The reforms to the oil and gas tax regime announced by the Chancellor and Danny Alexander this week are, of course, welcome.
Particularly in light of the Chancellor’s admission that it has been 21 years since the oil and gas industry last received a tax reduction.
However, this announcement only goes a short way towards reversing the unexpected and damaging 12% increase in Supplementary Charge tax introduced by Danny Alexander at the 2011 Budget.
They raised tax by 12% in 2011 and now cut by only 2 per cent. To claim credit as they do on an overall tax hike of 10 per cent will not impress many in the industry. They promise more cuts in future but offer no plans, far less timescales. That is not good enough.
There has been overwhelming evidence from the Wood Review and Scotland’s Oil and Gas Expert Commission of the impact of the UK Government’s track record in managing the oil and gas fiscal regime.
One of the key failings being that decisions have focused on short-term impacts on tax revenues as opposed to the longer-term effect on maximising recovery and value creation.
Professor Alex Kemp has also suggested that such a small reduction in Supplementary Charge, is unlikely to have ‘a significant effect’ on turning around falling investment rates in the North Sea.
The industry needs predictability. If, as the UK Government states, there will be further tax reductions they need to know what they will be and when they will be made.
Had they done so the industry would have welcomed that. But their failure to do so suggests that they do not really understand even now the long term nature of the investment decisions that are required if the life of the fields in the north sea is to be extended as it must.
The failure to do this will cost potentially billions of pounds of revenues, especially if as is feared the oil price may dip further in the short term.
When I wrote to the Chancellor earlier this year to highlight Scotland’s Oil and Gas Expert Commission recommendations in relation to the fiscal regime, I made it clear that it would require significant reforms to secure the necessary long-term investment in the North Sea that is required if we are to recover the potential 24 million barrels of oil and gas that the industry estimate remains.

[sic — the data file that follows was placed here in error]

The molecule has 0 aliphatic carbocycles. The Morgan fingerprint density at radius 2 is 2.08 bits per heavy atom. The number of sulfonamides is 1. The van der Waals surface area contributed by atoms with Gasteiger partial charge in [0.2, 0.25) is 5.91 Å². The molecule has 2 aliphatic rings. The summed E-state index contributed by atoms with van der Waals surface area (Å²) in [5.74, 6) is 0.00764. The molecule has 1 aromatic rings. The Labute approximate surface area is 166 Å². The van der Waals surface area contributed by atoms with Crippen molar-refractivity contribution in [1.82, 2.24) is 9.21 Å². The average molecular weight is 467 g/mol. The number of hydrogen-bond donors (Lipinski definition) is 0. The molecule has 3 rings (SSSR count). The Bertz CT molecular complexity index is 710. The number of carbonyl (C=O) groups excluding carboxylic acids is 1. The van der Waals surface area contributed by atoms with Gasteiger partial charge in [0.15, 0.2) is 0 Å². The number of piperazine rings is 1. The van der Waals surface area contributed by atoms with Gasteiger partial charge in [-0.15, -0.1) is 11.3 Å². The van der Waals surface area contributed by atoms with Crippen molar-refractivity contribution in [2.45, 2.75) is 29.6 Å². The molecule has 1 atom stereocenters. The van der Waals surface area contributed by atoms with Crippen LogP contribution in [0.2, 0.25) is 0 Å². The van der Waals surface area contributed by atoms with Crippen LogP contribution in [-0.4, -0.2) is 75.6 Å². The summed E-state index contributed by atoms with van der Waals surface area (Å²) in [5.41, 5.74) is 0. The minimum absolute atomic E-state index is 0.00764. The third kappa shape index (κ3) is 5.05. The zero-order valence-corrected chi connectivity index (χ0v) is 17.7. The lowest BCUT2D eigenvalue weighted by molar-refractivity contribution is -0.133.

Failure to secure this potential prize could have far reaching impacts throughout the economy and society as a whole.
The oil and gas sector plays a pivotal role in Scotland’s economy, not just through the direct tax revenues it generates but through the valuable contribution made by the wider supply chain and the skills and innovation benefits this brings.
If we are to maximise economic recovery and ensure the maximum overall value is generated by the industry, then we must all work together. With responsibility for economic development, the Scottish Government must play an active role in the reforms required.
My letter to the Chancellor called on him to step up to the mark and take full advantage of the opportunity that this Fiscal Review represents. The announcements this week show that the reform process is far from finished and it is essential that the UK Government engages with the industry, the new regulator and the Scottish Government to maintain momentum with these critical fiscal reforms.
I’m glad to see that many of the recommendations from Scotland’s Oil and Gas Expert Commission are now going to be put to consultation next year.
The Scottish Government has continually made the case that these important decisions need to be discussed in a constructive way with industry – rather than being implemented by the UK Government without notice.
Future reforms such as the additional support for exploration activity and the basin wide investment allowance will be central to extending the longevity of North Sea activity.
In particular, moving towards investment allowances based on capital costs rather than the physical characteristics of a field, should reduce the currently complex and confusing system which acts as a barrier, not an incentive, to investment.
While oil prices have recently dipped, OPEC are predicting a recovery in price to $110 per barrel for the rest of the decade and around $100 in real terms in the long-run – however, these fluctuations simply show how it is more important than ever that we have a competitive and stable tax regime and we need it in place as soon as possible.
Fergus Ewing is the Scottish Minister for Energy, Enterprise and Tourism.